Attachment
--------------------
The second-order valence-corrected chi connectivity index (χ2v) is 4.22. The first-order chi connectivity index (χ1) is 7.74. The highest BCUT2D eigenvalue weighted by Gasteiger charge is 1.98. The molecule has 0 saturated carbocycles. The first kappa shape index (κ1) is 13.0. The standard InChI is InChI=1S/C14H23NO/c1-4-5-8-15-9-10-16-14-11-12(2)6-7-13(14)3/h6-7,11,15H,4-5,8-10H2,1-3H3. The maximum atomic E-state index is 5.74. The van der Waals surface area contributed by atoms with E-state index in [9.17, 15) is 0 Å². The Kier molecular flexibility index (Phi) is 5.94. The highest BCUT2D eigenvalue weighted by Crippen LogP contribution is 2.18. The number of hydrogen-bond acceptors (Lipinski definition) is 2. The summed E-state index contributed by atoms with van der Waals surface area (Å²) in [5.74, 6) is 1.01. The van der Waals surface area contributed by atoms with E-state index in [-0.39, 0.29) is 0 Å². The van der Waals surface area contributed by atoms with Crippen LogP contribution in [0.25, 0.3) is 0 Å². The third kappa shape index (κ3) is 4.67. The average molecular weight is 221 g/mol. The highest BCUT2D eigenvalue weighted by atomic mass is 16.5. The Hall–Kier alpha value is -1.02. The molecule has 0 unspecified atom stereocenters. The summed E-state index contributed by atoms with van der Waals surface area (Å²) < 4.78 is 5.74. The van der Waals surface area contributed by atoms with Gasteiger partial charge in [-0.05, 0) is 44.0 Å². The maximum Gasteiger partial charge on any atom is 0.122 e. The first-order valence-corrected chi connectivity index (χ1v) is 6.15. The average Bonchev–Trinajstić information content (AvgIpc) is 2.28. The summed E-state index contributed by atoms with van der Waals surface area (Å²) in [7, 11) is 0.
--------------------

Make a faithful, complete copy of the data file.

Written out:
The second-order valence-corrected chi connectivity index (χ2v) is 4.22. The first-order chi connectivity index (χ1) is 7.74. The highest BCUT2D eigenvalue weighted by Gasteiger charge is 1.98. The molecule has 0 saturated carbocycles. The first kappa shape index (κ1) is 13.0. The standard InChI is InChI=1S/C14H23NO/c1-4-5-8-15-9-10-16-14-11-12(2)6-7-13(14)3/h6-7,11,15H,4-5,8-10H2,1-3H3. The maximum atomic E-state index is 5.74. The van der Waals surface area contributed by atoms with E-state index in [9.17, 15) is 0 Å². The Kier molecular flexibility index (Phi) is 5.94. The highest BCUT2D eigenvalue weighted by Crippen LogP contribution is 2.18. The number of hydrogen-bond acceptors (Lipinski definition) is 2. The summed E-state index contributed by atoms with van der Waals surface area (Å²) in [5.74, 6) is 1.01. The van der Waals surface area contributed by atoms with E-state index in [-0.39, 0.29) is 0 Å². The van der Waals surface area contributed by atoms with Crippen LogP contribution in [0.25, 0.3) is 0 Å². The third kappa shape index (κ3) is 4.67. The average molecular weight is 221 g/mol. The highest BCUT2D eigenvalue weighted by atomic mass is 16.5. The Hall–Kier alpha value is -1.02. The molecule has 0 unspecified atom stereocenters. The summed E-state index contributed by atoms with van der Waals surface area (Å²) < 4.78 is 5.74. The van der Waals surface area contributed by atoms with Gasteiger partial charge in [-0.05, 0) is 44.0 Å². The maximum Gasteiger partial charge on any atom is 0.122 e. The first-order valence-corrected chi connectivity index (χ1v) is 6.15. The average Bonchev–Trinajstić information content (AvgIpc) is 2.28. The summed E-state index contributed by atoms with van der Waals surface area (Å²) in [7, 11) is 0.